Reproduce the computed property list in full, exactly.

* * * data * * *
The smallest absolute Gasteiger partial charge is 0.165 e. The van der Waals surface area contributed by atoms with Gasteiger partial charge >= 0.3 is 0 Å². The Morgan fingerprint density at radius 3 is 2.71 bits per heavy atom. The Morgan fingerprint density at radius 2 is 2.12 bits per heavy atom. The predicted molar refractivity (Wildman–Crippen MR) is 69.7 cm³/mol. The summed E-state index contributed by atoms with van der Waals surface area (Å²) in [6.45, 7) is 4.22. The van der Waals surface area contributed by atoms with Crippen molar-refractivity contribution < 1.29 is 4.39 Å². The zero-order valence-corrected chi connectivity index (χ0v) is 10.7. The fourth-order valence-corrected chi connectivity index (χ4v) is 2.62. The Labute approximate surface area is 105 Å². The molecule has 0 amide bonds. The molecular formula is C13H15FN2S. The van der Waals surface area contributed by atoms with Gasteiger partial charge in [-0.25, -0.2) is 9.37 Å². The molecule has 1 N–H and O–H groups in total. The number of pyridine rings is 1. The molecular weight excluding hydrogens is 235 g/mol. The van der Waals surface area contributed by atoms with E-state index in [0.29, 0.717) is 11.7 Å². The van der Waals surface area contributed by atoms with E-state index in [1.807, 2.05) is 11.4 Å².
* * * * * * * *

The smallest absolute Gasteiger partial charge is 0.165 e. The van der Waals surface area contributed by atoms with Gasteiger partial charge >= 0.3 is 0 Å². The Morgan fingerprint density at radius 3 is 2.71 bits per heavy atom. The Morgan fingerprint density at radius 2 is 2.12 bits per heavy atom. The predicted molar refractivity (Wildman–Crippen MR) is 69.7 cm³/mol. The summed E-state index contributed by atoms with van der Waals surface area (Å²) in [6.45, 7) is 4.22. The van der Waals surface area contributed by atoms with Crippen molar-refractivity contribution < 1.29 is 4.39 Å². The zero-order valence-corrected chi connectivity index (χ0v) is 10.7. The fourth-order valence-corrected chi connectivity index (χ4v) is 2.62. The Labute approximate surface area is 105 Å². The molecule has 0 amide bonds. The molecular formula is C13H15FN2S. The van der Waals surface area contributed by atoms with Gasteiger partial charge in [-0.25, -0.2) is 9.37 Å². The molecule has 1 N–H and O–H groups in total. The number of pyridine rings is 1. The molecular weight excluding hydrogens is 235 g/mol. The van der Waals surface area contributed by atoms with E-state index in [0.29, 0.717) is 11.7 Å². The van der Waals surface area contributed by atoms with E-state index in [1.807, 2.05) is 11.4 Å².